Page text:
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Yannick Carriere
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The deck building is the part of the game that is exciting me the most. I built a Jessa deck that I tried and am making adjustments to it. I have no problem with thematic weirdness with cards in deck with images of different PB. Not an issue for me.

Yes, the card pool is small, but I already find it challenging to build a strong deck and balance the number of dice you need. I am confident the game will have enough initial success to convince Plaidhat to publish more cards. Then deckbuiding will get even more fun. The drafting method will get more cumbersome has the card pool grows though.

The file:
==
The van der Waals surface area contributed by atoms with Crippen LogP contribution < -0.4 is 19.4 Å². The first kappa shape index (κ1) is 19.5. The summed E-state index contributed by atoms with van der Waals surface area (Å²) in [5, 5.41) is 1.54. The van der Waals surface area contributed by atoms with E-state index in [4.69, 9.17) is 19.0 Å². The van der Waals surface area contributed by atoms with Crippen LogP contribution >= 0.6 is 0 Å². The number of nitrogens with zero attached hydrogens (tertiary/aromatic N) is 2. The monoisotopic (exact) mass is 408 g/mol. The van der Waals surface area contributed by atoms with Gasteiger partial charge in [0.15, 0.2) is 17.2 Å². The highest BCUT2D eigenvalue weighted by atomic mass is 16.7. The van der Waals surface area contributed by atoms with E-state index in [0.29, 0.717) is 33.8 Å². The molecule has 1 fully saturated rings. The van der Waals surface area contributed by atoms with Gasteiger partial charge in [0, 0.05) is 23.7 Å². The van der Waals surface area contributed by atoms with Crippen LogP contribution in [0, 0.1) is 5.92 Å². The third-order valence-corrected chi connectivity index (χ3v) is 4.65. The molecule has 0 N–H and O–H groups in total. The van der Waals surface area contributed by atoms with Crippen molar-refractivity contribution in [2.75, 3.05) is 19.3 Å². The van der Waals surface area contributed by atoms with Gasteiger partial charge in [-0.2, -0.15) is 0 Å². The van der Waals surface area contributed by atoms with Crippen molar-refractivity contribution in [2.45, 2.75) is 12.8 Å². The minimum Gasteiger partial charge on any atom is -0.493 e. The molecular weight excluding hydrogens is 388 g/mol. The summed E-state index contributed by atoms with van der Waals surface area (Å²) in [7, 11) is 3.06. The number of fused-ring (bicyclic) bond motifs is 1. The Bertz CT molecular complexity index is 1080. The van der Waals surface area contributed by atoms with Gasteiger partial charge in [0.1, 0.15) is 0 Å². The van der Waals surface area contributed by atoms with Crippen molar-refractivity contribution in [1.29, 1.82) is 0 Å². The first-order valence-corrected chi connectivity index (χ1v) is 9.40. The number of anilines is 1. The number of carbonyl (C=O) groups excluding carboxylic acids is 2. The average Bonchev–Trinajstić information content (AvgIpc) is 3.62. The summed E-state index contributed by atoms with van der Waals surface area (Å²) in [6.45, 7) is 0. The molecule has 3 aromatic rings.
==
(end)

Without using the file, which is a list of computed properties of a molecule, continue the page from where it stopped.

I actually find that I will grow tired of the suggested pre-built decks quickly and find myself already making tweaks in my head to fit my play style.
 
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Lluluien
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Kaffis wrote:
Now, I'll make a caveat, here, too -- so far, I haven't done a whole lot of intensive meditating, as I'm still feeling out what cards I feel like I can dispose of in different matchups and situations.


Something about the way this is worded makes me wonder - do you know that you can Meditate cards off the top of your draw deck?

You might end up tossing cards you'd like to have drawn, but <insert Millstone Fallacy ramblings here>. If you typically end the game with cards in your draw deck, then you had more opportunity to Meditate than you took advantage of.